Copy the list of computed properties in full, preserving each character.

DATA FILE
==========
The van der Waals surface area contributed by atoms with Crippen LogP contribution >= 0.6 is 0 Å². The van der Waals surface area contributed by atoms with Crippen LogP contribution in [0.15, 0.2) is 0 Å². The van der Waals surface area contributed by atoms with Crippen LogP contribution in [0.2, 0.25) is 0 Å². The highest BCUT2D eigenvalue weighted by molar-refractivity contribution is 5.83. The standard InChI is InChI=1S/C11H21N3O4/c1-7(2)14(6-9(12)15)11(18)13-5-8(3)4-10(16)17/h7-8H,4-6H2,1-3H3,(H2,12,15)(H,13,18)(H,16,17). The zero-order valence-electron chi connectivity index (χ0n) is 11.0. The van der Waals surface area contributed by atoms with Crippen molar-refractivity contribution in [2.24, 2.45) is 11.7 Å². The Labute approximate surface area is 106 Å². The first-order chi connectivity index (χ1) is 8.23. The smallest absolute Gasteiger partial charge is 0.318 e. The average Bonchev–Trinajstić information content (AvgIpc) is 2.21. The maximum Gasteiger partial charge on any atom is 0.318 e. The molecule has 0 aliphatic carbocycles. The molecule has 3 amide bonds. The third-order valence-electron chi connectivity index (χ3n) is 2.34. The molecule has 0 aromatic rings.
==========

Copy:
The van der Waals surface area contributed by atoms with Crippen LogP contribution >= 0.6 is 0 Å². The van der Waals surface area contributed by atoms with Crippen LogP contribution in [0.15, 0.2) is 0 Å². The van der Waals surface area contributed by atoms with Crippen LogP contribution in [0.2, 0.25) is 0 Å². The highest BCUT2D eigenvalue weighted by molar-refractivity contribution is 5.83. The standard InChI is InChI=1S/C11H21N3O4/c1-7(2)14(6-9(12)15)11(18)13-5-8(3)4-10(16)17/h7-8H,4-6H2,1-3H3,(H2,12,15)(H,13,18)(H,16,17). The zero-order valence-electron chi connectivity index (χ0n) is 11.0. The van der Waals surface area contributed by atoms with Crippen molar-refractivity contribution in [2.24, 2.45) is 11.7 Å². The Labute approximate surface area is 106 Å². The first-order chi connectivity index (χ1) is 8.23. The smallest absolute Gasteiger partial charge is 0.318 e. The average Bonchev–Trinajstić information content (AvgIpc) is 2.21. The maximum Gasteiger partial charge on any atom is 0.318 e. The molecule has 0 aliphatic carbocycles. The molecule has 3 amide bonds. The third-order valence-electron chi connectivity index (χ3n) is 2.34. The molecule has 0 aromatic rings.